Companies House: what is it and how is it failing to do its job?

For organised crime groups operating industrial-scale crypto scams, the UK is an ideal place to do business.

Registering a UK company costs as little as £12, and Companies House does not verify names and addresses supplied by applicants. A property can even be listed as a company’s address without the consent or knowledge of its owners.

The UK’s reputation as a low-risk place to do business with a robust legal system is at odds with the ease with which scammers can use Companies House registration to aid their crimes.

When these companies are involved in criminal activity, the lack of accurate information on the register makes it difficult – often impossible – to trace who is behind them.

“By far and away the largest problem [for Companies House] is organised crime groups from abroad,” said Graham Barrow, a financial crime investigator.

“While we allow people from anywhere in the world to incorporate companies in the UK, and have no presence whatever in the UK, they are beyond the reach of our own law enforcement.”

Our investigation with the Observer identifies 168 UK shell companies accused of running fraudulent cryptocurrency or foreign exchange investment schemes.

About half of them were associated with “pig butchering”, a method of fraud by which scammers assume a false identity and approach their victims on social media, dating apps or a WhatsApp “wrong number” message.

They then “fatten the pig” – their victim – by building a friendly or romantic relationship before tricking them into transferring funds, often totalling tens of thousands of pounds, with assurances that they will see a return on their investment. Then the scammer, and the money, disappear.

A UK registration can give the scam a veneer of credibility, particularly to victims from other countries: several of those on our list proudly displayed their Companies House credentials on their websites.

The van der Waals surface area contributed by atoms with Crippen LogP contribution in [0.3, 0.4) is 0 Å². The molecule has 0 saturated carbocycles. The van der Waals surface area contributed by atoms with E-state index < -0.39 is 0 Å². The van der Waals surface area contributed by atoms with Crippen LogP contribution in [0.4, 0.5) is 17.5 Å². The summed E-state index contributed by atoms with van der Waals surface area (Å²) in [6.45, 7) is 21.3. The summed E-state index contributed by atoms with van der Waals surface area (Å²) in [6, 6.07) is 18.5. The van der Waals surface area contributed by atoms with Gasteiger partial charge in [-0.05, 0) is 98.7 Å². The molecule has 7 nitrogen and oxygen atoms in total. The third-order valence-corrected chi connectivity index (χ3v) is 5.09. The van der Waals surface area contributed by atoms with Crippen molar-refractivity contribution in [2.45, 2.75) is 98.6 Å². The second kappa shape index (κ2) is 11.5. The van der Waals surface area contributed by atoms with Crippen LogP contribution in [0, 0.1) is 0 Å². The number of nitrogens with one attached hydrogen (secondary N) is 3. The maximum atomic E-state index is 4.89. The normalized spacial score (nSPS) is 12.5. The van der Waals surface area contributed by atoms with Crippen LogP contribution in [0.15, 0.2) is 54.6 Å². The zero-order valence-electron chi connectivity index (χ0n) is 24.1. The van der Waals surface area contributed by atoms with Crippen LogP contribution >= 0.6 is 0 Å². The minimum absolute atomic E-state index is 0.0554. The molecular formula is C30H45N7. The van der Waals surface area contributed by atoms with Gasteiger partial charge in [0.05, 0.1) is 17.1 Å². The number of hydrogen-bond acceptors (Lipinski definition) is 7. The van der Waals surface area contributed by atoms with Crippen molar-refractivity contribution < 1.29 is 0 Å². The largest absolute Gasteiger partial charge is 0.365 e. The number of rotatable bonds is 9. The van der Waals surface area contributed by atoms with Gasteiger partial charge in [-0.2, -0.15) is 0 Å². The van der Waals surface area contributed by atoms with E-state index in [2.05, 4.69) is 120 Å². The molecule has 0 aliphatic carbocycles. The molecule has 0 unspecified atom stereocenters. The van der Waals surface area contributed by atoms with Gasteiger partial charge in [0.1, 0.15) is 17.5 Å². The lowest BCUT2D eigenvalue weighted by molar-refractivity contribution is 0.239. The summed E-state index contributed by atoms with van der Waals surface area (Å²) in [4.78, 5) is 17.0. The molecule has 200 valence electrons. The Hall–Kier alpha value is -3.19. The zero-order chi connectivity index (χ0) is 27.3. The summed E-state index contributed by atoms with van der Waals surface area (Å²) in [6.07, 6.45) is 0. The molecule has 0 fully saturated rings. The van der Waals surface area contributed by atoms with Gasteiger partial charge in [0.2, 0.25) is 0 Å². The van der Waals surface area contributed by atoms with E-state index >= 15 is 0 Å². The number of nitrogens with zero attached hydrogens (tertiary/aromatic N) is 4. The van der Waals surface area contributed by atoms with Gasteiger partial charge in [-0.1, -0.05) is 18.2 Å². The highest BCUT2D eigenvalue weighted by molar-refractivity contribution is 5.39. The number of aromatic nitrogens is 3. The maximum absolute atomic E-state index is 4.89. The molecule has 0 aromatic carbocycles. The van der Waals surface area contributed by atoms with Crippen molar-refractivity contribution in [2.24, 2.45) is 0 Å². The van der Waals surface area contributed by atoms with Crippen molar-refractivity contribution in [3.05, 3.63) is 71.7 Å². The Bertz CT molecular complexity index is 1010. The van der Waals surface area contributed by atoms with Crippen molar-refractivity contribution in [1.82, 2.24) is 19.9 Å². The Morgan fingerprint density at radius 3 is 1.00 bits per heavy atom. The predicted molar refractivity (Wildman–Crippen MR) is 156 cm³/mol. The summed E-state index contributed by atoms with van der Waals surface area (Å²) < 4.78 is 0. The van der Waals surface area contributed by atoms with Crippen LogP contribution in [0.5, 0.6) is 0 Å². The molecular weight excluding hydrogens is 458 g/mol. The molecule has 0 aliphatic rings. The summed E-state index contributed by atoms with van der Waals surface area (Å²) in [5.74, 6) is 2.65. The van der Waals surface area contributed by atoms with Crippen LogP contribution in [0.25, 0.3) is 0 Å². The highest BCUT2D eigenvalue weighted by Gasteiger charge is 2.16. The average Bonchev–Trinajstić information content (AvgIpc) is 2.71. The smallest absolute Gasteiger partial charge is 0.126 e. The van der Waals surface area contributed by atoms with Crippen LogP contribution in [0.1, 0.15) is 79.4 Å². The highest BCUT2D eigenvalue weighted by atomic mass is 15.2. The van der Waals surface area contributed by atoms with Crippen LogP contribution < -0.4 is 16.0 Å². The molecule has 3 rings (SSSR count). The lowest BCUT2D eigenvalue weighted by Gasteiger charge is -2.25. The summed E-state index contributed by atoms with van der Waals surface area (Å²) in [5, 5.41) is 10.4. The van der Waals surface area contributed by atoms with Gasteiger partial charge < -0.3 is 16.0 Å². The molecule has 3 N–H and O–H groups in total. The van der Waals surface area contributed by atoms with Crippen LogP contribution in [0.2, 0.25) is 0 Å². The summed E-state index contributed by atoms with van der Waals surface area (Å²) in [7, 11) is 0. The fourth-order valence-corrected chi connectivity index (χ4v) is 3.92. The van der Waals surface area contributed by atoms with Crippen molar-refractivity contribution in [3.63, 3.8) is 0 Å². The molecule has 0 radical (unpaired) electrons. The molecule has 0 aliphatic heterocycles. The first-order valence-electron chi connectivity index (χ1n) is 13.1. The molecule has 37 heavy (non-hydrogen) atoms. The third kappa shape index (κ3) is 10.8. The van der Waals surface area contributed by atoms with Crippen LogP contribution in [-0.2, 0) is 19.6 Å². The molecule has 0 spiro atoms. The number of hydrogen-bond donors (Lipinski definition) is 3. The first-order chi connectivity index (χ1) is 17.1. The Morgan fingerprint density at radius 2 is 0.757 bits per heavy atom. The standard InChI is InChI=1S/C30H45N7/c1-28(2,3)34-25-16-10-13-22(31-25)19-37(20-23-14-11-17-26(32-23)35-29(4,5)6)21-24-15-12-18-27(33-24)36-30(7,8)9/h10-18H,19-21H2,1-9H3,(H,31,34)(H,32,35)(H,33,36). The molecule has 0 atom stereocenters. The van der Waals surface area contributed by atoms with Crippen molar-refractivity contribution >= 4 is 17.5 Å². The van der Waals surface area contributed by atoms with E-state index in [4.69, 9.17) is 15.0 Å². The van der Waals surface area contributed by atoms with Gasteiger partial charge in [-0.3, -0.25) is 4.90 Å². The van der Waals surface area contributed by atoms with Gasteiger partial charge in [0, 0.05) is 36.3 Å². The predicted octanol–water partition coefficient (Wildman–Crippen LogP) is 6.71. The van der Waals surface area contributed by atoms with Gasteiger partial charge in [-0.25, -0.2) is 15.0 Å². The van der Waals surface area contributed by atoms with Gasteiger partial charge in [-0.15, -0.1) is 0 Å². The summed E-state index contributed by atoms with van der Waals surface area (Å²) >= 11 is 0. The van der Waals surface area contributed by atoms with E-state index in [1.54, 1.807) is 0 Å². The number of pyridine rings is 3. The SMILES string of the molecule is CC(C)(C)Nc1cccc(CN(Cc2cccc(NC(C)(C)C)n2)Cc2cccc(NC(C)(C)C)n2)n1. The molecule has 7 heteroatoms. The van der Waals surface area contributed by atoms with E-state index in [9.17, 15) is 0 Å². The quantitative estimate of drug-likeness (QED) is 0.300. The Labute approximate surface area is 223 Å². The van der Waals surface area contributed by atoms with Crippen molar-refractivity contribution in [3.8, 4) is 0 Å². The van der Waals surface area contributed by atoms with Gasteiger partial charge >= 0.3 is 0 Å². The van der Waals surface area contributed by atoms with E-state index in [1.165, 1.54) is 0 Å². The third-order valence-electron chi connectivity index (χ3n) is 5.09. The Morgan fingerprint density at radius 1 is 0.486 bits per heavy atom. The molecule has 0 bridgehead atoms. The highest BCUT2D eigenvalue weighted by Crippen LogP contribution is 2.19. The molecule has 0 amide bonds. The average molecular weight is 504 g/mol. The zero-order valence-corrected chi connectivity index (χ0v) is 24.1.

The criminals behind pig-butchering scams operate vast global networks, often involving shell companies in the UK, “scam sweatshops” in Cambodia, Laos and Myanmar, with victims in countries around the world. Due to the complex and multi-jurisdictional nature of these crimes, they are incredibly hard to bring to justice.

While the ultimate beneficiaries of the scams are typically criminal syndicates, reporting by Vice and ProPublica has found those doing the actual work of scamming are themselves often exploited. Scam operators are typically trafficked to south-east Asia under false pretences, detained in compounds and made to work against their will.

But it is the UK’s system for registering companies that is playing a key role in enabling these scams, causing harm to victims and enriching criminals.

The government says its economic crime bill would go some way to closing the loopholes widely exploited by fraudsters, which would require Companies House to verify the identity of those who manage and control companies. But the bill is still making its way through parliament, and it is unclear when exactly these reforms will be implemented.

In the meantime, scammers can continue to register new companies and lure new victims into fraudulent schemes with the promise of huge returns on their investment.

A Companies House spokesperson said: “We are aware of the misuse of the company register to support illicit activity and recognise the difficulties faced by those affected by this.”

Header picture: Companies House headquarters in Cardiff, UK. Credit: D Legakis/Alamy Live News

Reporter: Niamh McIntyre
Technology Editor: Jasper Jackson
Global Editor: James Ball
Editor: Meirion Jones
Production: Alex Hess and Emily Goddard
Fact checker: Chrissie Giles

Our reporting on Big Tech is funded by Open Society Foundations. None of our funders have any influence over the Bureau’s editorial decisions or output.